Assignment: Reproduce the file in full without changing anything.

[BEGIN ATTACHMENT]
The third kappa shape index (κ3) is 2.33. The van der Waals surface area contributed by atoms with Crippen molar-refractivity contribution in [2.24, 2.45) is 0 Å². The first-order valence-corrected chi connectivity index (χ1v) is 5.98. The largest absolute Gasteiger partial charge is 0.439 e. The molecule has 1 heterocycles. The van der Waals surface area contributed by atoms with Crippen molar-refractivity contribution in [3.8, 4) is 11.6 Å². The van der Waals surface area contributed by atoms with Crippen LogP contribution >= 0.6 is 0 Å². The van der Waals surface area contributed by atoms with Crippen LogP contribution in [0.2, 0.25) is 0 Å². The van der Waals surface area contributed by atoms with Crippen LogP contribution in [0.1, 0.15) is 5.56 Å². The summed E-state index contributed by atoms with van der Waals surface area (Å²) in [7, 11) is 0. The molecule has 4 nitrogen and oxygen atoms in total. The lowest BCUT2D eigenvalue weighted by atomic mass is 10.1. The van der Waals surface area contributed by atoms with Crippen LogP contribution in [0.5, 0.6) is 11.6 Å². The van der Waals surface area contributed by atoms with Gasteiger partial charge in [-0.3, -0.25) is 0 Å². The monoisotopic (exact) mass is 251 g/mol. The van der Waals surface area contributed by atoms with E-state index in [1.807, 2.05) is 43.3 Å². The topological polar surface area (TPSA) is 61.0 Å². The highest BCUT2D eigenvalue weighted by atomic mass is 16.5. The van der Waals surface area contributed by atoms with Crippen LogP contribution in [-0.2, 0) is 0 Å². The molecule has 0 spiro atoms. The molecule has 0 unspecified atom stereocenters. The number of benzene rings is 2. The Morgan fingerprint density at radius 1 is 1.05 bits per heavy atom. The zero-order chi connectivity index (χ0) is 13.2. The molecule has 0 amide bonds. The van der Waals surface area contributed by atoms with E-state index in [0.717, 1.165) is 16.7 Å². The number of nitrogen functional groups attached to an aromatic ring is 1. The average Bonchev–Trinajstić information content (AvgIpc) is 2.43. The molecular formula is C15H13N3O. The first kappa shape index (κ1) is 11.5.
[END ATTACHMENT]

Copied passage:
The third kappa shape index (κ3) is 2.33. The van der Waals surface area contributed by atoms with Crippen molar-refractivity contribution in [2.24, 2.45) is 0 Å². The first-order valence-corrected chi connectivity index (χ1v) is 5.98. The largest absolute Gasteiger partial charge is 0.439 e. The molecule has 1 heterocycles. The van der Waals surface area contributed by atoms with Crippen molar-refractivity contribution in [3.8, 4) is 11.6 Å². The van der Waals surface area contributed by atoms with Crippen LogP contribution >= 0.6 is 0 Å². The van der Waals surface area contributed by atoms with Crippen LogP contribution in [0.2, 0.25) is 0 Å². The van der Waals surface area contributed by atoms with Crippen LogP contribution in [0.1, 0.15) is 5.56 Å². The summed E-state index contributed by atoms with van der Waals surface area (Å²) in [7, 11) is 0. The molecule has 4 nitrogen and oxygen atoms in total. The lowest BCUT2D eigenvalue weighted by atomic mass is 10.1. The van der Waals surface area contributed by atoms with Crippen LogP contribution in [0.5, 0.6) is 11.6 Å². The van der Waals surface area contributed by atoms with Gasteiger partial charge in [-0.3, -0.25) is 0 Å². The monoisotopic (exact) mass is 251 g/mol. The van der Waals surface area contributed by atoms with E-state index in [1.807, 2.05) is 43.3 Å². The topological polar surface area (TPSA) is 61.0 Å². The highest BCUT2D eigenvalue weighted by atomic mass is 16.5. The van der Waals surface area contributed by atoms with Crippen LogP contribution in [-0.2, 0) is 0 Å². The molecule has 0 spiro atoms. The molecule has 0 unspecified atom stereocenters. The number of benzene rings is 2. The Morgan fingerprint density at radius 1 is 1.05 bits per heavy atom. The zero-order chi connectivity index (χ0) is 13.2. The molecule has 0 amide bonds. The van der Waals surface area contributed by atoms with E-state index in [0.717, 1.165) is 16.7 Å². The number of nitrogen functional groups attached to an aromatic ring is 1. The average Bonchev–Trinajstić information content (AvgIpc) is 2.43. The molecular formula is C15H13N3O. The first kappa shape index (κ1) is 11.5.